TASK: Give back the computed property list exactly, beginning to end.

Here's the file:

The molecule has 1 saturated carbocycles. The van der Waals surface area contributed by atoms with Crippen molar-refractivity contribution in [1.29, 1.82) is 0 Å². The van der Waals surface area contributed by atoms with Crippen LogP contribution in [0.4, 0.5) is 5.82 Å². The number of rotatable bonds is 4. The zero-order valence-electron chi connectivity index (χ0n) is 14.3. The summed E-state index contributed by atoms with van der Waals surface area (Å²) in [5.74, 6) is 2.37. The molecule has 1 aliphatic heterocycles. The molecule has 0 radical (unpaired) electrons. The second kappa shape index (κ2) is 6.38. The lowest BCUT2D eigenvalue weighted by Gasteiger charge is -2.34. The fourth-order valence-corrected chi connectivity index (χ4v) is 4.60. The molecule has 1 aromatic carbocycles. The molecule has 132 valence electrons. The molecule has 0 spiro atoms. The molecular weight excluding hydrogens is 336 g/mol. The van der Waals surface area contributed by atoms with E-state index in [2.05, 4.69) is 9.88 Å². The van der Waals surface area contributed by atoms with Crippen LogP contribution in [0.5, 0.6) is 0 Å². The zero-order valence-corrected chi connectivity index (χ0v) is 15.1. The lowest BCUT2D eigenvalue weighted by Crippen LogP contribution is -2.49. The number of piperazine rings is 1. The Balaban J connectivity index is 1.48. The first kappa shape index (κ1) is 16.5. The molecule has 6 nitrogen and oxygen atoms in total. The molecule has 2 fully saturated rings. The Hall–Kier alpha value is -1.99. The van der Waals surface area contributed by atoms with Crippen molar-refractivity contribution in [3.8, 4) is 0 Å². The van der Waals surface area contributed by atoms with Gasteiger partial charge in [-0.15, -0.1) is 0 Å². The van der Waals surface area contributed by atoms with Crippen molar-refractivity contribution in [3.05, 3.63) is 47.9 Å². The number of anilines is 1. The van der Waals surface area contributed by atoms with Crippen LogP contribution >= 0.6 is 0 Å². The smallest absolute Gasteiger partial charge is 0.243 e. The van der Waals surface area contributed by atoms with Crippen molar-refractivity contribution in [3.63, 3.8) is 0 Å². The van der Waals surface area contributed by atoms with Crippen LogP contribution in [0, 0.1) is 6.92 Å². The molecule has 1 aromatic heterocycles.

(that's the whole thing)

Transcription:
The molecule has 1 saturated carbocycles. The van der Waals surface area contributed by atoms with Crippen molar-refractivity contribution in [1.29, 1.82) is 0 Å². The van der Waals surface area contributed by atoms with Crippen LogP contribution in [0.4, 0.5) is 5.82 Å². The number of rotatable bonds is 4. The zero-order valence-electron chi connectivity index (χ0n) is 14.3. The summed E-state index contributed by atoms with van der Waals surface area (Å²) in [5.74, 6) is 2.37. The molecule has 1 aliphatic heterocycles. The molecule has 0 radical (unpaired) electrons. The second kappa shape index (κ2) is 6.38. The lowest BCUT2D eigenvalue weighted by Gasteiger charge is -2.34. The fourth-order valence-corrected chi connectivity index (χ4v) is 4.60. The molecule has 1 aromatic carbocycles. The molecule has 132 valence electrons. The molecule has 0 spiro atoms. The molecular weight excluding hydrogens is 336 g/mol. The van der Waals surface area contributed by atoms with E-state index in [2.05, 4.69) is 9.88 Å². The van der Waals surface area contributed by atoms with Crippen LogP contribution in [0.5, 0.6) is 0 Å². The zero-order valence-corrected chi connectivity index (χ0v) is 15.1. The lowest BCUT2D eigenvalue weighted by Crippen LogP contribution is -2.49. The number of piperazine rings is 1. The Balaban J connectivity index is 1.48. The first kappa shape index (κ1) is 16.5. The molecule has 6 nitrogen and oxygen atoms in total. The molecule has 2 fully saturated rings. The Hall–Kier alpha value is -1.99. The van der Waals surface area contributed by atoms with Crippen molar-refractivity contribution in [3.8, 4) is 0 Å². The van der Waals surface area contributed by atoms with Gasteiger partial charge in [-0.15, -0.1) is 0 Å². The van der Waals surface area contributed by atoms with Crippen molar-refractivity contribution in [3.05, 3.63) is 47.9 Å². The number of anilines is 1. The van der Waals surface area contributed by atoms with Crippen LogP contribution >= 0.6 is 0 Å². The smallest absolute Gasteiger partial charge is 0.243 e. The van der Waals surface area contributed by atoms with Crippen molar-refractivity contribution in [3.63, 3.8) is 0 Å². The van der Waals surface area contributed by atoms with Crippen LogP contribution in [0, 0.1) is 6.92 Å². The molecule has 1 aromatic heterocycles.